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Thread: Shop Air

  1. #1

    Shop Air

    Some time ago I read an article about plumbing youir shop for air using a small pancake compressor. The plumbing was copper with short hose drops off of it if I am remembering correctly. Does anyone know where I can find that article? I am sure I still have the magazine.

  2. #2
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    There was this one from American Woodworker, tho it wasn't with copper lines
    http://americanwoodworker.com/blogs/...-with-air.aspx

  3. #3
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    That article was the first time I have seen rubber for a permanent installation. I have often seen copper, and iron pipe is acceptable although black pipe is subject to corrosion. Do not use PVC - I saw where some PVC air pipe in a wall exploded and blew out the Sheetrock - luckily it happened overnight with nobody around.

    Water will accumulate in an air pipe (which is why there is a slope and drain in a hard plumbed line). With the hoses, you will have to plan on periodic disassembly and cleaning to get rid of the crud that will grow in the moisture that will accumulate in the low spots.
    Charlie Plesums, Austin Texas
    (Retired early to become a custom furnituremaker)
    Lots of my free advice at www.solowoodworker.com

  4. #4
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    I plumbed mine with 1/2" and 3/4" black iron pipe. Lotta elbow grease and teflon tape and you can get it leak-proof relatively cheaply. Just pay attention to the slope lines and make sure you have blow-out valves on every downpipe and you'll be okay. Like everything else in a shop, make it as modular and madification-friendly as you can when you put it in.

  5. #5
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    I always seem to remember that one as Family Handyman, but I remember a discussion I had about it on another site. But I am sure the one you want is September 2006, issue 123 of American Woodworker.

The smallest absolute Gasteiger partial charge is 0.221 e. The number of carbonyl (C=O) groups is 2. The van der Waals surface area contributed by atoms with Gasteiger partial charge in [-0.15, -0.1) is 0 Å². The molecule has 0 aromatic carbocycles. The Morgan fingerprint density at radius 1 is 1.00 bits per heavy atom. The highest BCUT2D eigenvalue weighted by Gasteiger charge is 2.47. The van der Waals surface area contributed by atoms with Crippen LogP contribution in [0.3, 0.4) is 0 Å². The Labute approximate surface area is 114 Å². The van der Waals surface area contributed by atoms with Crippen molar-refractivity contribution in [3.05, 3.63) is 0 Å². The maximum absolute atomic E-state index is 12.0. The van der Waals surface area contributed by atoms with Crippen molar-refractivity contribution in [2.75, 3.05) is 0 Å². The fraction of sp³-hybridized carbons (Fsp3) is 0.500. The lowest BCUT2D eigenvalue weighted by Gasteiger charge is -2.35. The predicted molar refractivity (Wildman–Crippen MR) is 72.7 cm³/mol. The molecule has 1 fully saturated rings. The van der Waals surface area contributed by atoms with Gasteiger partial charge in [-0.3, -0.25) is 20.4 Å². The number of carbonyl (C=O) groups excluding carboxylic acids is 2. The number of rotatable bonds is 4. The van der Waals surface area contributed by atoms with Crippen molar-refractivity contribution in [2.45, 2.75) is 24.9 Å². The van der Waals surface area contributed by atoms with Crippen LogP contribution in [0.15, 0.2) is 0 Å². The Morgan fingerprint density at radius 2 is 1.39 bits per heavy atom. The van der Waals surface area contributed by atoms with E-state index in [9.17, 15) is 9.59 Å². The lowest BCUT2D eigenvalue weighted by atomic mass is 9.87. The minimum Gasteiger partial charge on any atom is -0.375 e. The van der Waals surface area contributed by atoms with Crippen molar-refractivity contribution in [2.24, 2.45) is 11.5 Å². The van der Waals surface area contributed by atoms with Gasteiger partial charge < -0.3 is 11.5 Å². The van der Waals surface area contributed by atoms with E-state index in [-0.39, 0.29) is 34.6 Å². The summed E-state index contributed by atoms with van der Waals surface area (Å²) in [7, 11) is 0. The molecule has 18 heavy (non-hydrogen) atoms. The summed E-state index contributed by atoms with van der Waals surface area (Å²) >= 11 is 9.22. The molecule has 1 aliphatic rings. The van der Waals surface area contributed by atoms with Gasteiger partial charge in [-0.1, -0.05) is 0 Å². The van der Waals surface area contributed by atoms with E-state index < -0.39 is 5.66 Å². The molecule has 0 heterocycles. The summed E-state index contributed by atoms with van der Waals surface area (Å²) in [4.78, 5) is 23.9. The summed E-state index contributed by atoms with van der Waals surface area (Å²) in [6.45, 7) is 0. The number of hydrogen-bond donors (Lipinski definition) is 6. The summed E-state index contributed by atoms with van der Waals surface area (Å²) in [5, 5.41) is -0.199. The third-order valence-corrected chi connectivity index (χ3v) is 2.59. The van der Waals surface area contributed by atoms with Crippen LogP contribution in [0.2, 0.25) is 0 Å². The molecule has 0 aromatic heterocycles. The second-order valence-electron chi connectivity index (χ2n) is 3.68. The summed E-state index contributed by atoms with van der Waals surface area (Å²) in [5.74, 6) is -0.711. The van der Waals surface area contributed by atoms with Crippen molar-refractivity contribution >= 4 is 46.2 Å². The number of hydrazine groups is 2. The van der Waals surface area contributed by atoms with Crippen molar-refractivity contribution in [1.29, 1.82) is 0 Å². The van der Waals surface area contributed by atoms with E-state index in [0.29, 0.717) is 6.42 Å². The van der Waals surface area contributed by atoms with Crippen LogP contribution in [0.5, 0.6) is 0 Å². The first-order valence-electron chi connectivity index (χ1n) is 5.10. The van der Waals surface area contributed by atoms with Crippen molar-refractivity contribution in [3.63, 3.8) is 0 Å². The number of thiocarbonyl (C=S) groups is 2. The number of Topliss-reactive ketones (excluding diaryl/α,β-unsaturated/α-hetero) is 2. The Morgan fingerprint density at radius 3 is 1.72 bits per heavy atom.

http://americanwoodworker.com/blogs/...-with-air.aspx

  6. #6
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    another vote for copper and drain valves below air outputs.. while on the subject,, of water,, what is the best water trap assembly? in your opinion.. i have the large toilet paper style right at the juntion of the black main line to the drops and then another decasant in the finish room to double protect for water.. but i am still getting water after it has been setting for a time without use.. the toilet paper type doesnt seem to be the answer at all..
    If in Doubt, Build it Stout!
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  7. #7
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    Ya Larry I know what you mean about the toilet paper type water filter. I think that you'll find that a Sears Roebuck catalog would probable take care of your problem.
    "Forget the flat stuff slap something on the spinny thing and lets go, we're burning daylight" Bart Leetch
    "If it ain't round you may be a knuckle dragger""Turners drag their nuckles too, they just do it at a higher RPM"Bart

  8. #8
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    I picked up one of these kits at HF a while ago. Once I get the electrician out and find a permanent home for the compressor I figure I'll hook this up. Some kind of Pex tubing.

    Click image for larger version. 

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    In my old shop, I plumbed it with black pipe and sloped the pipe to make sure any condensation would flow back to the tank.

    I figure I'll use this to figure out where and how I want things situated, and if it works well, then do it up in copper. Black pipe was fun, but copper would be a lot easier.
    Last edited by Brent Dowell; 11-11-2011 at 04:19 PM.
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  9. #9
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    Quote Originally Posted by Brent Dowell View Post
    I picked up one of these kits at HF a while ago. Once I get the electrician out and find a permanent home for the compressor I figure I'll hook this up. Some kind of Pex tubing.

    Click image for larger version. 

Name:	FWW-4346.jpg 
Views:	23 
Size:	93.7 KB 
ID:	62557

    In my old shop, I plumbed it with black pipe and sloped the pipe to make sure any condensation would flow back to the tank.

    I figure I'll use this to figure out where and how I want things situated, and if it works well, then do it up in copper. Black pipe was fun, but copper would be a lot easier.
    Buddy of mine just plumber his auto repair shop with a similar off-the-shelf system and absolutely loves it. You may end up not needing to re-plumb if you use that stuff.

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